9. A cement mixing and distribution apparatus which includes a material hopper controlled by a metering wheel assembly and supplying a material moving trough, said trough including a power actuated auger mounted on a shaft, said metering wheel assembly comprising:
(a) a hollow, cylindrical drum rotatably mounted to a drum shaft;
(b) a plurality of circumferentially spaced and radially extending vanes mounted on the exterior surface of the drum; and
(c) a plurality of hammer assemblies located within the drum and disposed along the length of the metering wheel assembly, each of said hammer assemblies including:
(1) an inwardly directed impact plate mounted to the inner surface of the drum;
(2) an inwardly directed pusher plate mounted to the inner surface of the drum and angularly spaced from the impact plate; and
(3) a hammer rotatably mounted to the drum shaft and positioned between the impact plate and the pusher plate,
whereby during each revolution of the drum the pusher plate moves the hammer about the drum shaft until it is directed vertically upward, the force of gravity rotates the hammer downward until it strikes the impact plate, the impact plate rotates away while the hammer hangs vertically downward, and the pusher plate again contacts the hammer and moves the hammer about the drum shaft.
10. The apparatus of claim 9 wherein the hammer includes a cylindrical sleeve mounted around the drum shaft, an arm extending radially outward from and connected to the sleeve, and a ball connected to the end of the arm opposite the sleeve.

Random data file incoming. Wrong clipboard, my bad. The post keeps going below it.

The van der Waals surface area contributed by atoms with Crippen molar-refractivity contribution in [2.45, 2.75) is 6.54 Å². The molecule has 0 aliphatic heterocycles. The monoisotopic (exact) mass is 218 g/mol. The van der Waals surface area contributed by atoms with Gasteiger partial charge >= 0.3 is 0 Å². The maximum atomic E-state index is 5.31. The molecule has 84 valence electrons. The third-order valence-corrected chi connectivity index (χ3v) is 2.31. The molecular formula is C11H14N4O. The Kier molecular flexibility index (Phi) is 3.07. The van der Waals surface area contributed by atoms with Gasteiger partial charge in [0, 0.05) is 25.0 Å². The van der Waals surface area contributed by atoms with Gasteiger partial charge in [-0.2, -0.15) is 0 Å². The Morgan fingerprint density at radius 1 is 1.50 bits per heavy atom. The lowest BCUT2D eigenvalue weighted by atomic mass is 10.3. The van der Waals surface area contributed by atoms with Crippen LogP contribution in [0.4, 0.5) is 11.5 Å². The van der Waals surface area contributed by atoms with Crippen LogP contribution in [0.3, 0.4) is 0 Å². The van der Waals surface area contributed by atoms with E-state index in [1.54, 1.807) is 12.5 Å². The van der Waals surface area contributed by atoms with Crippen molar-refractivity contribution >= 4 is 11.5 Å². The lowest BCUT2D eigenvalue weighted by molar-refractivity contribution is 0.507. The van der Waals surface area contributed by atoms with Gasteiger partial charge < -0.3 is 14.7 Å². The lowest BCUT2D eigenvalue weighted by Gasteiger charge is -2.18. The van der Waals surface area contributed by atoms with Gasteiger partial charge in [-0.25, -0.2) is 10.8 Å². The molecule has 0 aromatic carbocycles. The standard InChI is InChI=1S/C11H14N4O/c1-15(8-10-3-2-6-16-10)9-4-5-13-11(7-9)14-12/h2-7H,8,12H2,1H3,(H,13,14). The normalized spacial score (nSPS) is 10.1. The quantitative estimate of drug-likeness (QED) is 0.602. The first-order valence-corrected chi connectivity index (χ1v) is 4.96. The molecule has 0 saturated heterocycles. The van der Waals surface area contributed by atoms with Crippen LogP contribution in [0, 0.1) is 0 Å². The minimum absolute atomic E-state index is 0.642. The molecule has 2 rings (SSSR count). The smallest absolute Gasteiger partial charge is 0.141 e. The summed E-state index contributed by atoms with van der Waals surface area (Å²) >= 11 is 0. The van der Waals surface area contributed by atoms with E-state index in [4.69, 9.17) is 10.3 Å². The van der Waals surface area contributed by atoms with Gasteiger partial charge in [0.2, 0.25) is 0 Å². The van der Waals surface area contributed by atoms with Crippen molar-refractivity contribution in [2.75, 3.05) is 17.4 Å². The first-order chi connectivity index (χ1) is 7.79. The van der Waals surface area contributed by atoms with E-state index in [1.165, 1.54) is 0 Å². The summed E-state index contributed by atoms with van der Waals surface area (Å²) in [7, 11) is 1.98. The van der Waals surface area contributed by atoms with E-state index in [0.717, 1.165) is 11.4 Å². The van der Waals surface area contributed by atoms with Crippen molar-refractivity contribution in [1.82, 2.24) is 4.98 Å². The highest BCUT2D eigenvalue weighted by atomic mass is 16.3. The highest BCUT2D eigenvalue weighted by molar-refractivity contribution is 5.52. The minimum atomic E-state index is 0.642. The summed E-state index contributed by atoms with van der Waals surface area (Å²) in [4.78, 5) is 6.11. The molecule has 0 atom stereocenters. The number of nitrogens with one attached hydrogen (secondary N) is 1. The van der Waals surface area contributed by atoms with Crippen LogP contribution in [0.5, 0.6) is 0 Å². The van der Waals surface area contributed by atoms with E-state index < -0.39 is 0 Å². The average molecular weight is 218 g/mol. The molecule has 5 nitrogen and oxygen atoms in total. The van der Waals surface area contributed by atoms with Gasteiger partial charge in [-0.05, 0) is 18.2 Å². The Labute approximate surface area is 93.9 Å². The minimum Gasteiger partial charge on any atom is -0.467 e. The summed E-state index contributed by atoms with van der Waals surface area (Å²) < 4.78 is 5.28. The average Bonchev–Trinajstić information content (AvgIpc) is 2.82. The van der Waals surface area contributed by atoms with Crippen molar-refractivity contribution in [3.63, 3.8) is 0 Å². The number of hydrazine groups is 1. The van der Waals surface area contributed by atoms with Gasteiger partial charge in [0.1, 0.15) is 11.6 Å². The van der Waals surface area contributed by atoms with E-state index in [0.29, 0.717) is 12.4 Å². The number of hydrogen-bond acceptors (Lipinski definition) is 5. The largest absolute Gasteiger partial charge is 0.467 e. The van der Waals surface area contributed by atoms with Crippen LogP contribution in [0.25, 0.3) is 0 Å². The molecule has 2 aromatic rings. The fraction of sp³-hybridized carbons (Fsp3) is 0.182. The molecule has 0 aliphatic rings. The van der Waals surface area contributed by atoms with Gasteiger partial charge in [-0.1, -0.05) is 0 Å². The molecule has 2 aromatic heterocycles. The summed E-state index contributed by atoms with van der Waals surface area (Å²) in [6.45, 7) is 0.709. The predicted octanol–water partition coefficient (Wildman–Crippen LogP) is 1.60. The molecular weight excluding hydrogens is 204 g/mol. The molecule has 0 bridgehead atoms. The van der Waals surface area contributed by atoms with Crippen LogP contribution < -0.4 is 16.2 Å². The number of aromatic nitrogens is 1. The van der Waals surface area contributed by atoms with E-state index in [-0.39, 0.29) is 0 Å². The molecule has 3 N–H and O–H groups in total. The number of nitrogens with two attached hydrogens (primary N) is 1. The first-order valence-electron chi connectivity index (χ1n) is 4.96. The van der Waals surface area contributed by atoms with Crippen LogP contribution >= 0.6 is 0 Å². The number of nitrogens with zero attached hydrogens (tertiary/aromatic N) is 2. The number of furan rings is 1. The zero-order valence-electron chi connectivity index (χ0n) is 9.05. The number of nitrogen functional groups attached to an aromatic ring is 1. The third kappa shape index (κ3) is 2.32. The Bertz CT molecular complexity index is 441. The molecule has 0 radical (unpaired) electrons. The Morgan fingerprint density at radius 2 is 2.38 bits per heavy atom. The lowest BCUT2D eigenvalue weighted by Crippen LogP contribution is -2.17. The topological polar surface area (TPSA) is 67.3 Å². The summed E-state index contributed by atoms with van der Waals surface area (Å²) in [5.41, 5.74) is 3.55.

11. The apparatus of claim 9 wherein each hammer assembly is angularly offset from adjacent hammer assemblies.
12. The apparatus of claim 11 wherein the hammer assemblies are evenly spaced about the entire circumference of the drum.
13. The apparatus of claim 9 wherein the impact plate and the pusher plate are angularly spaced by an angle less than 180.
14. The apparatus of claim 13 wherein the impact plate and the pusher plate are angularly spaced by an angle of about 150.
15. The apparatus of claim 9 wherein each pusher plate is positioned opposite one of said vanes.
16. The apparatus of claim 9 including six such hammer assemblies, each of said hammer assemblies being angularly offset from adjacent hammer assemblies by an angle of about 60, and wherein each impact plate is angularly spaced from its associated pusher plate by an angle of about 150.
17. The apparatus of claim 9 further including an adjustable bearing assembly for the auger shaft comprising:
(a) an end plate mounted near one end of the trough;
(b) a bearing mounted on the end plate and rotatably carrying the auger shaft; and
(c) means for adjusting the position of the end plate relative to the trough.
18. The apparatus of claim 17 wherein the means for adjusting the position of the end plate includes:
(a) a pair of mounting brackets mounted on the trough adjacent the end plate;
(b) a pair of vertical slots through said end plate and in line with the mounting brackets; and
(c) bolt means for releasably mounting the end plate to the brackets through the vertical slots;
whereby the position of the auger may be adjusted by loosening said bolt means, moving the end plate to another position along the vertical slots and tightening said bolt means.
Description
BACKGROUND OF THE INVENTION

1. Field of the Invention

This invention relates to concrete mixing and distribution equipment and, more particularly, to an improved metering wheel assembly and to an adjustable bearing assembly for an auger.

2. Description of the Prior Art